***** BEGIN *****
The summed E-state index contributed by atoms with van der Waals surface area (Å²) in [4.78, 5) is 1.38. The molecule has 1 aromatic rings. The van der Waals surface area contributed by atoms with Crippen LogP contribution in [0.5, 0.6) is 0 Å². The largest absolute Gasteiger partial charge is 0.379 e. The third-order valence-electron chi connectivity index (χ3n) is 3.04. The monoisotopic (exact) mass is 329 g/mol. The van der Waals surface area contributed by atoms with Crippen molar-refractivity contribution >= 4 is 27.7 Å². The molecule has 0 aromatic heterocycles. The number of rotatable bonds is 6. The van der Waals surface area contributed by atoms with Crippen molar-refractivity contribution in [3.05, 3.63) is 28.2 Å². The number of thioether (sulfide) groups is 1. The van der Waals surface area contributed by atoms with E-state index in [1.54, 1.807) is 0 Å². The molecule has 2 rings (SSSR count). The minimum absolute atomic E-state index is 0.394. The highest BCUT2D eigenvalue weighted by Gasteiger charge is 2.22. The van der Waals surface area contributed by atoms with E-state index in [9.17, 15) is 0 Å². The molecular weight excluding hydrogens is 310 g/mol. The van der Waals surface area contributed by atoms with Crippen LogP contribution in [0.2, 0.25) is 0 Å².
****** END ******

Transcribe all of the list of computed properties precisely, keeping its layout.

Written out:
The summed E-state index contributed by atoms with van der Waals surface area (Å²) in [4.78, 5) is 1.38. The molecule has 1 aromatic rings. The van der Waals surface area contributed by atoms with Crippen LogP contribution in [0.5, 0.6) is 0 Å². The largest absolute Gasteiger partial charge is 0.379 e. The third-order valence-electron chi connectivity index (χ3n) is 3.04. The monoisotopic (exact) mass is 329 g/mol. The van der Waals surface area contributed by atoms with Crippen molar-refractivity contribution >= 4 is 27.7 Å². The molecule has 0 aromatic heterocycles. The number of rotatable bonds is 6. The van der Waals surface area contributed by atoms with Crippen molar-refractivity contribution in [3.05, 3.63) is 28.2 Å². The number of thioether (sulfide) groups is 1. The van der Waals surface area contributed by atoms with E-state index in [1.54, 1.807) is 0 Å². The molecule has 2 rings (SSSR count). The minimum absolute atomic E-state index is 0.394. The highest BCUT2D eigenvalue weighted by Gasteiger charge is 2.22. The van der Waals surface area contributed by atoms with E-state index in [9.17, 15) is 0 Å². The molecular weight excluding hydrogens is 310 g/mol. The van der Waals surface area contributed by atoms with Crippen LogP contribution in [0.2, 0.25) is 0 Å².